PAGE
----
Far be it from this column to pronounce on the aftermath of the Hutton Inquiry, especially as some of you are probably enjoying refuge in the sports pages from further analysis of what kind of muesli Andrew Gilligan had for breakfast on the morning of June 17, 2003, why he eschewed the half-grapefruit, and whether Alastair Campbell knew about it.
That said, I find myself unable to shrug off a preoccupation with the affair, or at any rate with its explosive consequences in the higher echelons of the BBC.
For there is one deeply disturbing detail which I believe has eluded all the commentators, from Andrew Marr to Martin Tyler. The Sunday Times "Insight" team missed it yesterday, and so did Jeremy Paxman on Newsnight.
Charles Kennedy has not raised it in the House of Commons, nor has Ray Stubbs on Football Focus. Yet when you consider it, I think you will agree that it deserves full and frank public debate. Maybe even another inquiry.
Here are the facts. Following the shocking resignation last Thursday of the BBC's director-general, Greg Dyke, his deputy Mark Byford took on the job in an acting capacity. Byford, who has worked at the BBC for his entire professional life, is said to be favourite for the post full-time. He is regarded as somewhat humourless, yet "a safe pair of hands". But here's the thoroughly disquietingbit.
Byford supports both Leeds United and Southampton.
Have we endured seven months of fall-out from Andrew Gilligan's unscripted two-way at 6.07am on the May 29, 2003 edition of Radio 4's Today programme, all the lies, accusations, reports, recriminations and resignations, to wind up with a man at the helm of the BBC who thinks it acceptable to support two Premiership football clubs? Every self-respecting football fan knows that it is beyond the pale to support two clubs.
When I was a boy, Stephen Rimmer was thrown out of our gang for not being able to make his mind up between Liverpool and Manchester City. His dad was from Liverpool and Franny Lee had once ruffled his hair in an airport departure lounge, so his vacillation was under-standable, but at the same time unforgivable.
Even as 10-year-olds we knew that to follow two clubs indicated a fundamental character flaw. In the trenches of boyhood warfare, you did not want to entrust your life - or more importantly your penknife, conker collection or can of strawberry Cresta - to a chap who answered "Liverpool and Man City" to the all-important question: which footie team do you support?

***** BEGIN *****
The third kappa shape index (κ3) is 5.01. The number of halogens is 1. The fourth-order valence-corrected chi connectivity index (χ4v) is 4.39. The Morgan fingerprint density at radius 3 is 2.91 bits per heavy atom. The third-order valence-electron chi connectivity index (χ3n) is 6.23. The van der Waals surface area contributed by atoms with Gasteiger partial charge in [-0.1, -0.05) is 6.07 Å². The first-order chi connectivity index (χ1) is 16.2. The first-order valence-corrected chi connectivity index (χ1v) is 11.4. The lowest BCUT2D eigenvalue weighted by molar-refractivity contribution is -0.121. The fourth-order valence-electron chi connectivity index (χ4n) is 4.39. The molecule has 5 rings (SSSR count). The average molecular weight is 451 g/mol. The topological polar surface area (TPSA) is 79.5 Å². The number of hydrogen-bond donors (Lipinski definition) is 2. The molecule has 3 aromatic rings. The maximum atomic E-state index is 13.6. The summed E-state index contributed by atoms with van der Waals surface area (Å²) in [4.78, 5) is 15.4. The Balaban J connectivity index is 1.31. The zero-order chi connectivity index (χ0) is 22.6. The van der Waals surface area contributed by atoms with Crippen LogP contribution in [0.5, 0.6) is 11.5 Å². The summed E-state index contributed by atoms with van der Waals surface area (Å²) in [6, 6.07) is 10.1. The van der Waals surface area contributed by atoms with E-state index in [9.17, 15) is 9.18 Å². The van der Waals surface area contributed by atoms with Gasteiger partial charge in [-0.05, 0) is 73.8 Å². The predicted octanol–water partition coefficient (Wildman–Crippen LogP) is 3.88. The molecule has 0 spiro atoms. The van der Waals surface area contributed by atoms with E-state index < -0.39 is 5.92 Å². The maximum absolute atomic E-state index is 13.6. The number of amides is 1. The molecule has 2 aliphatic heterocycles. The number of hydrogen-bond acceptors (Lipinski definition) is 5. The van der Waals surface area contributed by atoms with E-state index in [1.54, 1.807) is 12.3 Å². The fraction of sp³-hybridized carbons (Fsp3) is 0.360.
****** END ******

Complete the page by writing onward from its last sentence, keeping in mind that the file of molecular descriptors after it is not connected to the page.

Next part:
It is only acceptable to support two football clubs if one is literally in a different league to the other. For instance, I feel able to lend my unequivocal support to both Everton of the Premiership and Southport of the Unibond League.
It's not unreasonable, either, to support one club yet have soft spots for others. I have an affection for Preston North End, on account of the fact that the Preston manager, Craig Brown, is a diamond geezer, and the president, Sir Tom Finney, a platinum one. And for Ipswich Town, because it is an admirable club and Joe Royle was my first football hero.
But to support two teams in the same division or even adjacent divisions is the sporting equivalent of bigamy; it makes you wonder what other deceptions the miscreant might be perpetrating. Similarly, I have never wholly trusted people who say they like football but don't follow a particular team; the suspicion is that you are dealing with a flint-hearted commitment-phobe. Or people who support one club and then switch allegiance to another; disloyal in football, disloyal in life. The two-club merchant, however, is the dodgiest creature of all.
There are those, I imagine, who would rather have a Leeds/Southampton fan as director-general of the BBC than a Manchester United fan. Greg Dyke, being from the Hounslow area, is an Old Trafford diehard. But there is nothing wrong with devotion to a single club, whatever the club, and everything wrong with devotion to two.
I therefore call for an inquiry into Byford's footballing predilections.
I know just the man to lead it, too. Derek Hatton is not only an Evertonian, but a man of scrupulous honesty and fair-mindedness, with a very distinguished career in public service. The Hatton Inquiry will then tell us whether a man who supports Leeds as well as Southampton should indeed be appointed to one of the most important jobs in the land.
And when called upon to give evidence, if he looks at all shifty when asked the killer question, "Peter Lorimer or Matt Le Tissier?", then he's sunk.Reuse content